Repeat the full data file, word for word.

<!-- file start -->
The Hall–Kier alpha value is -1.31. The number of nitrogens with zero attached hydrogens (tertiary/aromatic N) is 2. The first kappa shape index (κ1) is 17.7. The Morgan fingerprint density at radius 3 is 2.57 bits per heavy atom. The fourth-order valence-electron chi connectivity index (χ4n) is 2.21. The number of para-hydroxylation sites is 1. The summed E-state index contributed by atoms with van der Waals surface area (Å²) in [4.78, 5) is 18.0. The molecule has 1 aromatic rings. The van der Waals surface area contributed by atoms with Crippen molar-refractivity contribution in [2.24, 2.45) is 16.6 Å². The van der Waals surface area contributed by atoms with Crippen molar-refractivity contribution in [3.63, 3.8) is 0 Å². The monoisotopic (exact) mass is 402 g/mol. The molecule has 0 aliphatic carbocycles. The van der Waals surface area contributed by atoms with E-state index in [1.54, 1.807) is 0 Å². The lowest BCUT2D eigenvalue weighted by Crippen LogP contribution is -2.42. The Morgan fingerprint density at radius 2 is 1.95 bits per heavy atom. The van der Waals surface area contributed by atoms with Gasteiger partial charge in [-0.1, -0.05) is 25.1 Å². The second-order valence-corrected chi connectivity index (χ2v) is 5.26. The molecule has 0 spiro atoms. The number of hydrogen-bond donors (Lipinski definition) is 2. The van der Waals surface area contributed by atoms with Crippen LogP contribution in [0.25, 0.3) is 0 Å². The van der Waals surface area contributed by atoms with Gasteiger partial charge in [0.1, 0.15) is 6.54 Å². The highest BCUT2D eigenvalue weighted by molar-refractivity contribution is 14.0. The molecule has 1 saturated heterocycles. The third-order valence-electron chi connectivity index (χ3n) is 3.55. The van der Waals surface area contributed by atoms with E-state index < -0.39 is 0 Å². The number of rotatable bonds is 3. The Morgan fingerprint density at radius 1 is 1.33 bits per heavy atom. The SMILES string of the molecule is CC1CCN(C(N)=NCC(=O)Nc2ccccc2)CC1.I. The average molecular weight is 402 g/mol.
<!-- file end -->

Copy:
The Hall–Kier alpha value is -1.31. The number of nitrogens with zero attached hydrogens (tertiary/aromatic N) is 2. The first kappa shape index (κ1) is 17.7. The Morgan fingerprint density at radius 3 is 2.57 bits per heavy atom. The fourth-order valence-electron chi connectivity index (χ4n) is 2.21. The number of para-hydroxylation sites is 1. The summed E-state index contributed by atoms with van der Waals surface area (Å²) in [4.78, 5) is 18.0. The molecule has 1 aromatic rings. The van der Waals surface area contributed by atoms with Crippen molar-refractivity contribution in [2.24, 2.45) is 16.6 Å². The van der Waals surface area contributed by atoms with Crippen molar-refractivity contribution in [3.63, 3.8) is 0 Å². The monoisotopic (exact) mass is 402 g/mol. The molecule has 0 aliphatic carbocycles. The van der Waals surface area contributed by atoms with E-state index in [1.54, 1.807) is 0 Å². The lowest BCUT2D eigenvalue weighted by Crippen LogP contribution is -2.42. The Morgan fingerprint density at radius 2 is 1.95 bits per heavy atom. The van der Waals surface area contributed by atoms with Gasteiger partial charge in [-0.1, -0.05) is 25.1 Å². The second-order valence-corrected chi connectivity index (χ2v) is 5.26. The molecule has 0 spiro atoms. The number of hydrogen-bond donors (Lipinski definition) is 2. The van der Waals surface area contributed by atoms with Crippen LogP contribution in [0.25, 0.3) is 0 Å². The van der Waals surface area contributed by atoms with Gasteiger partial charge in [0.1, 0.15) is 6.54 Å². The highest BCUT2D eigenvalue weighted by molar-refractivity contribution is 14.0. The molecule has 1 saturated heterocycles. The third-order valence-electron chi connectivity index (χ3n) is 3.55. The van der Waals surface area contributed by atoms with E-state index < -0.39 is 0 Å². The number of rotatable bonds is 3. The Morgan fingerprint density at radius 1 is 1.33 bits per heavy atom. The SMILES string of the molecule is CC1CCN(C(N)=NCC(=O)Nc2ccccc2)CC1.I. The average molecular weight is 402 g/mol.